In parallel to the sub-par season by King Felix, the starters barely performed at an adequate level. The bullpen is solid. However, relying on 34-year-old Wade LeBlanc to lead a staff in ERA and WHIP is not something to count on. Consequently, acquiring pitching is always a necessity. Rumor has it, the Yankees will be shopping Sonny Gray.
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After a couple of 14 win seasons with Oakland, Gray had a drop-off in 2016 that coincided with the A’s last-place finish. A mid-season trade in 2017 to the Yankees didn’t help him or them either. At 28, Gray still has some potentially good years ahead of him. I think it would be a worthy venture to acquire the right-handed throwing former All-Star.
There are two World Series left-handers in Drew Pomeranz and Hyun-Jin Ryu that would be nice additions to the Mariners. The adage of “never enough pitching” still holds true. Pomeranz, who turns 30 in November, won 17 games for the BoSox in 2017. After two stints on the disabled list this past season, Pomeranz lost his place in the starting rotation and finished the season in the bullpen, having posted an overall 2-6 record with an ERA of 6.08.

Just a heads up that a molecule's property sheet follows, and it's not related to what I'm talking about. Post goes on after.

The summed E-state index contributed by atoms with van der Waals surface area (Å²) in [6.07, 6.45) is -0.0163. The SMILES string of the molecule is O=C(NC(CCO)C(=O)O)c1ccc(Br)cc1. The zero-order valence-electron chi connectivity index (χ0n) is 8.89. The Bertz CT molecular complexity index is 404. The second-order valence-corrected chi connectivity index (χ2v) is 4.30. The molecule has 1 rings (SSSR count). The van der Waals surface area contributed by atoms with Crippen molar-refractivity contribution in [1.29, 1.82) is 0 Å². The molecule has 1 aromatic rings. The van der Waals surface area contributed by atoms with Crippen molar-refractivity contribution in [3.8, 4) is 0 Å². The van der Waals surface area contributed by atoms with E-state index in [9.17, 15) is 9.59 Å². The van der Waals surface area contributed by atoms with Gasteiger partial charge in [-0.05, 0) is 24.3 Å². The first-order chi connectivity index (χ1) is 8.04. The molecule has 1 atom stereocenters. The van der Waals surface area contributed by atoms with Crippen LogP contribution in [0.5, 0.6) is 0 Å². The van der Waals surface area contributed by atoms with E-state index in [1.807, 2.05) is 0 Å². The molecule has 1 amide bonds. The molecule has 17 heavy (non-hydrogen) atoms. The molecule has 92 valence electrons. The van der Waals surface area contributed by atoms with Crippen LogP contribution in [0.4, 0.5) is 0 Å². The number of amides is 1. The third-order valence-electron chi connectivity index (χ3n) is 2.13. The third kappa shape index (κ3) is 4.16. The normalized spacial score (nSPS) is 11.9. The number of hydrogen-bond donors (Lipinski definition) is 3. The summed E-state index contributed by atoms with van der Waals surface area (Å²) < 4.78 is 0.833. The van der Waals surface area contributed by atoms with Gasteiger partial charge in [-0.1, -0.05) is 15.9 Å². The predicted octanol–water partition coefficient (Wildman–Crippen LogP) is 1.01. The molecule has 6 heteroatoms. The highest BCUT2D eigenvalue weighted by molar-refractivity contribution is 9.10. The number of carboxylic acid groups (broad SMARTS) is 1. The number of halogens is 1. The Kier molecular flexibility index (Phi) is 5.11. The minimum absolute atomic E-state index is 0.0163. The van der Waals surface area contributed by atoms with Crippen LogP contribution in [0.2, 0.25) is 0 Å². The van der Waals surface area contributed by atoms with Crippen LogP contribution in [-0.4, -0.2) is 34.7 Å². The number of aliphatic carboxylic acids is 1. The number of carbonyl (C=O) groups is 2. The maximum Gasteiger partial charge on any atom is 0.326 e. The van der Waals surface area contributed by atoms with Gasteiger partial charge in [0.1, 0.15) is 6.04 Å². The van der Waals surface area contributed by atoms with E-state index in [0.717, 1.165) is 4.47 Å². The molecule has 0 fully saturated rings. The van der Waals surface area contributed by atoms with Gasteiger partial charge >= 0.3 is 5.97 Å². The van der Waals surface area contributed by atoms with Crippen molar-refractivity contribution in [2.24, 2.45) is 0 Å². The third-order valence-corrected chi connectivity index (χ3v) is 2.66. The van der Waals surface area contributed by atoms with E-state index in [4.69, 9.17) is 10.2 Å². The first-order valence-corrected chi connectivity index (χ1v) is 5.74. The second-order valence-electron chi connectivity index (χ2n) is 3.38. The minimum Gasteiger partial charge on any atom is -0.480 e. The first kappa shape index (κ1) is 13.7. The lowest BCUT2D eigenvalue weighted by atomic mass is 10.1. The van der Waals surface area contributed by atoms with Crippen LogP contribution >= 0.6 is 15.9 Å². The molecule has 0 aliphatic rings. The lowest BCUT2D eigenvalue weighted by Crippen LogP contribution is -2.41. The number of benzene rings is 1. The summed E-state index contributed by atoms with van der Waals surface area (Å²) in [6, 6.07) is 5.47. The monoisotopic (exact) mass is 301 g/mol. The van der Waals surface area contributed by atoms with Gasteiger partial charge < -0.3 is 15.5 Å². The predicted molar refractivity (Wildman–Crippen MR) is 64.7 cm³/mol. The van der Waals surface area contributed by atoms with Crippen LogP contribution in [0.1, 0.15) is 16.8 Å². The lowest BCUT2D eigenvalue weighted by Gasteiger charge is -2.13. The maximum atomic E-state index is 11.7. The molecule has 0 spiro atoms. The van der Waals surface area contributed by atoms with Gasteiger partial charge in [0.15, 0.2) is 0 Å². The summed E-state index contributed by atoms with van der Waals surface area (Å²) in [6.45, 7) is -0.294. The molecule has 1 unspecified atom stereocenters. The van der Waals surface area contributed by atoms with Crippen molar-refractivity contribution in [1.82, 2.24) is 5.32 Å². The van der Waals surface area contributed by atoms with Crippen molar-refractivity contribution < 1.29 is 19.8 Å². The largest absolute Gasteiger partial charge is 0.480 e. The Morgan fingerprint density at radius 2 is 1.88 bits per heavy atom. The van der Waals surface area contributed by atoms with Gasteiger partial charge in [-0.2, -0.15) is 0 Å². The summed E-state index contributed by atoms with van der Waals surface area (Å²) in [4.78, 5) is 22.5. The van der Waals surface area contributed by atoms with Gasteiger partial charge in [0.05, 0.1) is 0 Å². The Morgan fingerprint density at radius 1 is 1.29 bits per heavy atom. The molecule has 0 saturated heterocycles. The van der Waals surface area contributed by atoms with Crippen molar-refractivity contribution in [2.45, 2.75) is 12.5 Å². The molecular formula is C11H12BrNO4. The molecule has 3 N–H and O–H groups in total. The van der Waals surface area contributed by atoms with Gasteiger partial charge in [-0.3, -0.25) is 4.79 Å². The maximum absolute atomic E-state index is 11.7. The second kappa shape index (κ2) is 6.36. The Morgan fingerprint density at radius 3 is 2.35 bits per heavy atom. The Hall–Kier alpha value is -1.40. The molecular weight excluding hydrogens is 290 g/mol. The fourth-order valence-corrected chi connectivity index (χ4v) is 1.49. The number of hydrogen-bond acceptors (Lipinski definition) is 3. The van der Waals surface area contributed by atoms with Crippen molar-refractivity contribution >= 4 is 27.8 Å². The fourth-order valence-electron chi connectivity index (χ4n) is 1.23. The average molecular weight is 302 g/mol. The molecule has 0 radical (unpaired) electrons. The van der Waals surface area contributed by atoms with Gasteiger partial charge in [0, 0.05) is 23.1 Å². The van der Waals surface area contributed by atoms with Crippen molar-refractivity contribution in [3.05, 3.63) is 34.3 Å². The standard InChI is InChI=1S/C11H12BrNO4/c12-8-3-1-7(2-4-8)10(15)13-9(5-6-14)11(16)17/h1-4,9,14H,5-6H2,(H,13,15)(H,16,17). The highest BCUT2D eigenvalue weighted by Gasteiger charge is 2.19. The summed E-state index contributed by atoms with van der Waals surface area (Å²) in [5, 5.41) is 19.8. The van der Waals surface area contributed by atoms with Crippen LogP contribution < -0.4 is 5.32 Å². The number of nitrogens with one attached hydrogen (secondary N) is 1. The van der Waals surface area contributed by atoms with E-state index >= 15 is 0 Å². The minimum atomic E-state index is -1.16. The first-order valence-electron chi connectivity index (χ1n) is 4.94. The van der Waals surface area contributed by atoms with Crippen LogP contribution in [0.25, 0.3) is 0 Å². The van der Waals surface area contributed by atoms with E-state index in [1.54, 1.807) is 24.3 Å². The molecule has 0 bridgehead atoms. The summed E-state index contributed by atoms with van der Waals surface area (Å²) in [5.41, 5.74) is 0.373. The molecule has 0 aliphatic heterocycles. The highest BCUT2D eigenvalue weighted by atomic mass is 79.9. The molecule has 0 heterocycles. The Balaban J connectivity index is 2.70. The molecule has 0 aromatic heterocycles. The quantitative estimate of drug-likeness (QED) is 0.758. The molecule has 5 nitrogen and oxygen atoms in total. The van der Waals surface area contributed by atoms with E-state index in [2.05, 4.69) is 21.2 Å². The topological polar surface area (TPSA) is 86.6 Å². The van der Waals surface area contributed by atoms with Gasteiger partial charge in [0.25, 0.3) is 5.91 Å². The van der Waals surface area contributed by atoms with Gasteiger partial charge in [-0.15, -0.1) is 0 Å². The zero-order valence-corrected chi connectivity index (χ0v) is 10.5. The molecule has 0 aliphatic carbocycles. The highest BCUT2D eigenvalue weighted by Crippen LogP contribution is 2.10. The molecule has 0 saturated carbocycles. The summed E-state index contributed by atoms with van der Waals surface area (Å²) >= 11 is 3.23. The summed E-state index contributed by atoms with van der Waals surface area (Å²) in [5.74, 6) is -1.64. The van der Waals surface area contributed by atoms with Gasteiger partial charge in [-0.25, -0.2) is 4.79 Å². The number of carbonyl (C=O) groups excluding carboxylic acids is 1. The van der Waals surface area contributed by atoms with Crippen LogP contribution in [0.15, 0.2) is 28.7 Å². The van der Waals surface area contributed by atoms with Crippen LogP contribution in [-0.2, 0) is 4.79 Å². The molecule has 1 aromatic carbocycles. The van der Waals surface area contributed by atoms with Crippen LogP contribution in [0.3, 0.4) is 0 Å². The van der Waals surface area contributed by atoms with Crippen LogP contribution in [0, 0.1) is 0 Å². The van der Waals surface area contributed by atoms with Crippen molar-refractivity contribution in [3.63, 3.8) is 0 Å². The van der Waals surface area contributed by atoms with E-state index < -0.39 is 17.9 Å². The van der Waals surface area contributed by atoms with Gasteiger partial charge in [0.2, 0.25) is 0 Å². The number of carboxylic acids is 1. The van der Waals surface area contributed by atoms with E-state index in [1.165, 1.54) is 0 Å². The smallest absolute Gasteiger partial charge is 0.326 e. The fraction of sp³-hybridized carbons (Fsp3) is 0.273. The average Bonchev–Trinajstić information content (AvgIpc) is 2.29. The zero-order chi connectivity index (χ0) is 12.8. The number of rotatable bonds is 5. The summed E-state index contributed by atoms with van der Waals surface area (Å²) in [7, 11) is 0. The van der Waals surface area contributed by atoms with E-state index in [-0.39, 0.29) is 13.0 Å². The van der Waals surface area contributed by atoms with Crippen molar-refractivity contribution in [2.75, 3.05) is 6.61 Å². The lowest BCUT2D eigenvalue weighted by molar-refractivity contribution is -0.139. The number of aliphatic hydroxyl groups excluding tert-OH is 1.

Ryu, 31, is the first South Korean-born pitcher to start a post-season game in Major League history. He won 14 games in each of his first two seasons with the Dodgers. Unfortunately, he missed the entire 2015 season due to shoulder surgery. Both of these big lefties could easily find a spot on the Mariners staff.
Another lefty for consideration would be Gio Gonzalez. The former Oakland and Washington starter, who won 21 games for the Nationals in 2012, is likely to garner much attention. How many lefties do the Mariners want on their staff? That is a question for general manager Jerry DiPoto.
The rest of the Mariners roster seems fairly stable. Although, small contract transactions are never out of the question. On spotrac.com, outfielder Austin Jackson was listed in a category as one of the free agents with the lowest salary at $545, 000 this past season. If the Mariners are willing to give him a second chance in Seattle, Jackson might be worthwhile. With a payroll of $131 million last year, it would be a cost-cutting maneuver. It may be a busy off-season for Jerry DiPoto.